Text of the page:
Berlusconi wins key confidence vote
Italian Prime Minister Silvio Berlusconi won a crucial confidence vote in parliament today with a comfortable majority that is however unlikely to reassure markets or end growing calls for him to resign.world Updated: Oct 14, 2011 19:20 IST
Italian Prime Minister Silvio Berlusconi won a crucial confidence vote in parliament today with a comfortable majority that is however unlikely to reassure markets or end growing calls for him to resign.
The ruling centre-right coalition won with 316 votes in favour and 301 against, following a series of rows within the government as well as growing criticism over Berlusconi's handling of the economy at a volatile time on financial markets. The centre-left "has behaved ignominiously in front of Italians and I hope Italians take this absolutely negative behaviour into account," Berlusconi told reporters ahead of the vote, saying the opposition's "ambush" would not work.
Berlusconi stressed that the coalition needed a simple majority and not an absolute majority in order to win the confidence of parliament. "The important thing is to win against the left," said the scandal-mired billionaire tycoon. The 75-year-old has come under pressure in recent months due to a series of scandals including criminal charges of having paid for sex last year with a voluptuous nightclub dancer, then 17, nicknamed "Ruby the Heart Stealer". His popularity has tanked to 24 per cent, according to the latest opinion poll.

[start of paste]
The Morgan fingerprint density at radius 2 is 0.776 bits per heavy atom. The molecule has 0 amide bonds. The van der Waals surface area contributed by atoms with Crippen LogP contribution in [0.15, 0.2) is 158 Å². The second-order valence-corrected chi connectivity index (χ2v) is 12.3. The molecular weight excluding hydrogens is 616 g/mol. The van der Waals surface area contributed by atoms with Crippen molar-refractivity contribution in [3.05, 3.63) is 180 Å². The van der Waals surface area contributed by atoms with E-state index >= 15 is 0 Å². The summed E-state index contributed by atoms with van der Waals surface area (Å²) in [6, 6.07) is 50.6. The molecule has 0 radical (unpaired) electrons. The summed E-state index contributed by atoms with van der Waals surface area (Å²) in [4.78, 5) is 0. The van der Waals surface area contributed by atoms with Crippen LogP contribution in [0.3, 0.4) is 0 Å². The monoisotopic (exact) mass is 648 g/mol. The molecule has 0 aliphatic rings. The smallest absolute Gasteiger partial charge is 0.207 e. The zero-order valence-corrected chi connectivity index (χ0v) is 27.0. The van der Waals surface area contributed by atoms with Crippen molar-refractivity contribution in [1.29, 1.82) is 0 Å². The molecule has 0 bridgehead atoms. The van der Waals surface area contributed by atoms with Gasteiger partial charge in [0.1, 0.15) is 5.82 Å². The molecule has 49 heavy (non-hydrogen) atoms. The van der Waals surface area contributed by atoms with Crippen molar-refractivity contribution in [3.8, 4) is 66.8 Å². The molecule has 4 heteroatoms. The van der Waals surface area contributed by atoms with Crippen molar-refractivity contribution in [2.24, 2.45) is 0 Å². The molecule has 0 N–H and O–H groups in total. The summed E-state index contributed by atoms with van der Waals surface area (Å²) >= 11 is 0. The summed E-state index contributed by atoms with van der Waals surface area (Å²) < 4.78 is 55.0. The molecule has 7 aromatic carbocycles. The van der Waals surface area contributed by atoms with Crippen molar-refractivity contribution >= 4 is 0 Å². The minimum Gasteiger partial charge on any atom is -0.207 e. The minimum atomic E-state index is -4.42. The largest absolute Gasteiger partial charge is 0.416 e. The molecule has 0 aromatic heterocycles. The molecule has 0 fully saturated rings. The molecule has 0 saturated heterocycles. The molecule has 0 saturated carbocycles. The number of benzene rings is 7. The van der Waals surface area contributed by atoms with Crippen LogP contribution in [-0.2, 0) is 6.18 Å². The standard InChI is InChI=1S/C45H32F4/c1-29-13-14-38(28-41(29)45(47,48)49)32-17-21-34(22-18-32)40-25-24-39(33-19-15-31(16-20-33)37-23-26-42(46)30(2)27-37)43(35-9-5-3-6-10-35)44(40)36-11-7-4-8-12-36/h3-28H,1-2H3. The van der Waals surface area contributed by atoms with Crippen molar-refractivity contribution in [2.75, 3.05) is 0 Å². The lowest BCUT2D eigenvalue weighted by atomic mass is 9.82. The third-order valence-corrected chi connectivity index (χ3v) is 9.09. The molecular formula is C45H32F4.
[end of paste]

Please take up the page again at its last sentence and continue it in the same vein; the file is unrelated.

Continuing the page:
But Berlusconi has repeatedly fought off critics saying there is "no alternative" to his centre-right government and warning that bids to oust him could further hurt Italy's fragile position on jittery financial markets. "There is no alternative to this government," he told told parliament on Thursday, saying that the centre-left was "united only by its anti-Berlusconism." "Early elections would not solve the problems we have.... A political crisis now would mean victory for the party of decline, catastrophe and speculation." Berlusconi was forced to turn to parliament to confirm its support after the ruling coalition suffered an embarrassing setback on Tuesday when it was unexpectedly defeated in a low-profile but important technical vote.